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ter leaving the bath was a little deeper coloured than common Sherry or Sicily wine. Treated with the sulphat of iron, a strong purplish brown precipitate was produced." In the several succeeding experiments, the results were similar, the third excepted; in which however he remained immersed but one hour and five minutes.
In his subsequent experiments, he tested the urine voided after he had been into the madder bath by the "caustic or moderately carbonated potash, which turns urine slightly tinged with madder of a cranberry red." To detect whatever there might be of fallacy in the experiments, the caustic potash was put into urine, in which there could be none of the coloring principle of the madder, and no change took place in the color of the urine. Various other experiments were made with a view to ascertain if the change in the color of the urine could have taken place from other causes than the absorption of the coloring principle of the madder through the skin. None could be detected. No candid mind oan peruse the pamphlet of Dr. Mussey without believing his experiments have been amply sufficient to demonstrate the doctrine of cutaneous absorption. This mode of experi. menting evinces an original mind, while the variety of his experiments shew a clear and comprehensive view of the merits of his subject. With one exception, where the diction seems to savor of levity, his style is simple, precise, nervous, and in every respect peculiarly suited to the nature of his subject. We do not now recollect to have seen any similar production of a young man in our country and times, which has so much merit as has this pamphlet of Dr. Mussey, whether it be considered in relation to the originality and accuracy of his mode of experimenting, the plain, simple manner of narrating his experiments, or the importance of the fact they establish. The Lyceum of Philadelphia would do no more than justice to Dr. Mussey, were the society to award to him the premium, which they had offered to any gentleman who should satisfactorily discuss the subject after
the manner they had pointed out. It is therefore with much pleasure we recommend its perusal (in the last number of professor. Barton's Medical and Physical Journal *) to all the lovers of philosophy and medicine in our country.
Private intelligence has been received that the author of the above pamphlet has tried a number of experiments with tincture of rhubarb, and has demonstrated by alkaline, tests, that it is absorbed through the skin as well as the madder. The urine voided after immersion in the above tincture upon the addition of an alkaline test became of a bright orange color.
*In justice to the merits of the Medical and Physical Journal of Philadel phia, we are compelled to remark, that it comprises such a history of the new facts, which are daily unfolding in physics and medicine, that it deserves the perusal of all who cultivate a knowledge of those sciences.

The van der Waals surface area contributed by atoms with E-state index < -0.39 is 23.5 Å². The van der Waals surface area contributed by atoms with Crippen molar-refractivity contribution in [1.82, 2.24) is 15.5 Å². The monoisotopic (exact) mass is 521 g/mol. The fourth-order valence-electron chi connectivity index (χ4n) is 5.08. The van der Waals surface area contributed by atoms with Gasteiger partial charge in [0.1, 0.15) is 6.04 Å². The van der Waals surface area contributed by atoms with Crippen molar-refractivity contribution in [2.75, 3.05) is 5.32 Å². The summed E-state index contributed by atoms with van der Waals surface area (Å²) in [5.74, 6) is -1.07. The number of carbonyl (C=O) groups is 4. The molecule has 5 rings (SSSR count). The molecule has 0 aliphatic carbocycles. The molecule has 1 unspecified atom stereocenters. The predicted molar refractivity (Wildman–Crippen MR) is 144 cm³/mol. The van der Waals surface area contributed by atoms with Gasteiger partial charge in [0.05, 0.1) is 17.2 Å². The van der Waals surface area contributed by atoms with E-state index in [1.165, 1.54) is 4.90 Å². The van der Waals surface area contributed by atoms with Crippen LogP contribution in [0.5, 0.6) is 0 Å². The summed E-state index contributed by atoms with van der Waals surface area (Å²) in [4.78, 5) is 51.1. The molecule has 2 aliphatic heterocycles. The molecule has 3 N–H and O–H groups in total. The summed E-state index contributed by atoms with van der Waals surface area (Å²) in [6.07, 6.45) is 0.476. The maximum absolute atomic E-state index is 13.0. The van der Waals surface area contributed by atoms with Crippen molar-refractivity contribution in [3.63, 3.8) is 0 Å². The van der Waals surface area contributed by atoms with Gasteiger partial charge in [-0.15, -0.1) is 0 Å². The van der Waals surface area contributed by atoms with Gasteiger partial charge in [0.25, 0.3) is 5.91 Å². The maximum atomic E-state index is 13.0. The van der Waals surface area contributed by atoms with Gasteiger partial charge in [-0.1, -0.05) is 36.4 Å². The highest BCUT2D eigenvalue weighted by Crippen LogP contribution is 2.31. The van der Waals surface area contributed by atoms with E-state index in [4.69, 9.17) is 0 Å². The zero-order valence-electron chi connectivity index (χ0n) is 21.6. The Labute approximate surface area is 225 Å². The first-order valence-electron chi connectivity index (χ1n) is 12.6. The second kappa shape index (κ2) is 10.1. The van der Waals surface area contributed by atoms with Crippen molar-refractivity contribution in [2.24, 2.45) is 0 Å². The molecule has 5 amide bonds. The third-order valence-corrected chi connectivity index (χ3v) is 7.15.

A work is about to issue from the press of T. B. Wait, and Company, entitled, Sacred Extracts from the Scriptures of the Old and New Testaments, for the more convenient attainment of a knowledge of the inspired writers-For the use of schools and families.
The following passage, from the advertisement of the editor, will show the principles, upon which the selection has been made. "He solemnly assures the readers of this volume, that in exercising his judg ment and taste, respecting the passages best adapted to interest and instruct youth, he has most religiously endeavored to avoid all bias in favour of any particular sect or opinion. He affects no indifference toward the several schemes, which are professedly derived from the sacred writings : but he conceived that this was not the place to allow his preference and convictions to appear. He has ever come to the task of preparing the copy for the press, under a lively sense that "the ground was holy;" and he has endeavored to " put off" all prejudices and preposessions. By such as examine it with a similar spirit, he rejoices in the persuasion that
uprightness of views and impartiali- highly prized, than any other com
ty in execution will be allowed him ; and this will, as it ought, be more
LIST OF NEW PUBLICATIONS.
Lectures on the Evidences of the Christian Religion, delivered to the senior class on Sunday afternoon, in the College of New Jersey, by the Rey Samuel Stanhope Smith, D D. Philadelphia, Hopkins and Earle, 1809.
Select Reviews and Spirit of the Foreign Magazines, No. 6, for June 1809. By E. Bronson and others.— Hopkins and Earle, Philadelphia, and Farrand, Mallory, and Co. Boston.
The Boston Directory, containing the names of the inhabitan ts, their Occupation, places of business, and dwelling-houses. With lists of the streets, lanes, and wharves; the town offices, public offices, and banks. With other useful information. Boston, E. Cotton, 1809.